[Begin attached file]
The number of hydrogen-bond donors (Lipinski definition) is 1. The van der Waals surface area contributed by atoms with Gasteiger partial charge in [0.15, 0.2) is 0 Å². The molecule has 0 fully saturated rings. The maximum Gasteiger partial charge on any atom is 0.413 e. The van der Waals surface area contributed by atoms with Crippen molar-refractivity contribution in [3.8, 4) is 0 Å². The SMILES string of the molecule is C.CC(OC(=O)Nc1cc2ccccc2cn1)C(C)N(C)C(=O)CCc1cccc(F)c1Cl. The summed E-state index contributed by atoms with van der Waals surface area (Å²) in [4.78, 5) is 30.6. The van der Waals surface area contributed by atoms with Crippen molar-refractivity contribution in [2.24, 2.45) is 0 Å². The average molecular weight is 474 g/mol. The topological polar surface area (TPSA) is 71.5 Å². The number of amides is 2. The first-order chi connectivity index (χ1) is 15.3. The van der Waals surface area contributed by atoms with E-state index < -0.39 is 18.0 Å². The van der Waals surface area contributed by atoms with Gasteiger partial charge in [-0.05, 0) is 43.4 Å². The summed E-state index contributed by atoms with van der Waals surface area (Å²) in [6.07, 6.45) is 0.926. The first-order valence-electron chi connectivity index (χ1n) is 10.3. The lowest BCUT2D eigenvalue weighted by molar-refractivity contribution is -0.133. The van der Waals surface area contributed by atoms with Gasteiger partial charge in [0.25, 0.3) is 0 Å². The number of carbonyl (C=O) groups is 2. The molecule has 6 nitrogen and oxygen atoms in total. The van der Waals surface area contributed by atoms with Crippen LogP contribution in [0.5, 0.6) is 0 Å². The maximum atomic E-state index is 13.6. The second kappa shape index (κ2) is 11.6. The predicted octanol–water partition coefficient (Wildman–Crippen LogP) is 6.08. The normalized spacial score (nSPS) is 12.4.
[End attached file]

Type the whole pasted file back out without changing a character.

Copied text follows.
The number of hydrogen-bond donors (Lipinski definition) is 1. The van der Waals surface area contributed by atoms with Gasteiger partial charge in [0.15, 0.2) is 0 Å². The molecule has 0 fully saturated rings. The maximum Gasteiger partial charge on any atom is 0.413 e. The van der Waals surface area contributed by atoms with Crippen molar-refractivity contribution in [3.8, 4) is 0 Å². The SMILES string of the molecule is C.CC(OC(=O)Nc1cc2ccccc2cn1)C(C)N(C)C(=O)CCc1cccc(F)c1Cl. The summed E-state index contributed by atoms with van der Waals surface area (Å²) in [4.78, 5) is 30.6. The van der Waals surface area contributed by atoms with Crippen molar-refractivity contribution in [2.24, 2.45) is 0 Å². The average molecular weight is 474 g/mol. The topological polar surface area (TPSA) is 71.5 Å². The number of amides is 2. The first-order chi connectivity index (χ1) is 15.3. The van der Waals surface area contributed by atoms with E-state index < -0.39 is 18.0 Å². The van der Waals surface area contributed by atoms with Gasteiger partial charge in [-0.05, 0) is 43.4 Å². The summed E-state index contributed by atoms with van der Waals surface area (Å²) in [6.07, 6.45) is 0.926. The first-order valence-electron chi connectivity index (χ1n) is 10.3. The lowest BCUT2D eigenvalue weighted by molar-refractivity contribution is -0.133. The van der Waals surface area contributed by atoms with Gasteiger partial charge in [0.25, 0.3) is 0 Å². The number of carbonyl (C=O) groups is 2. The molecule has 6 nitrogen and oxygen atoms in total. The van der Waals surface area contributed by atoms with Crippen LogP contribution in [0.5, 0.6) is 0 Å². The maximum atomic E-state index is 13.6. The second kappa shape index (κ2) is 11.6. The predicted octanol–water partition coefficient (Wildman–Crippen LogP) is 6.08. The normalized spacial score (nSPS) is 12.4.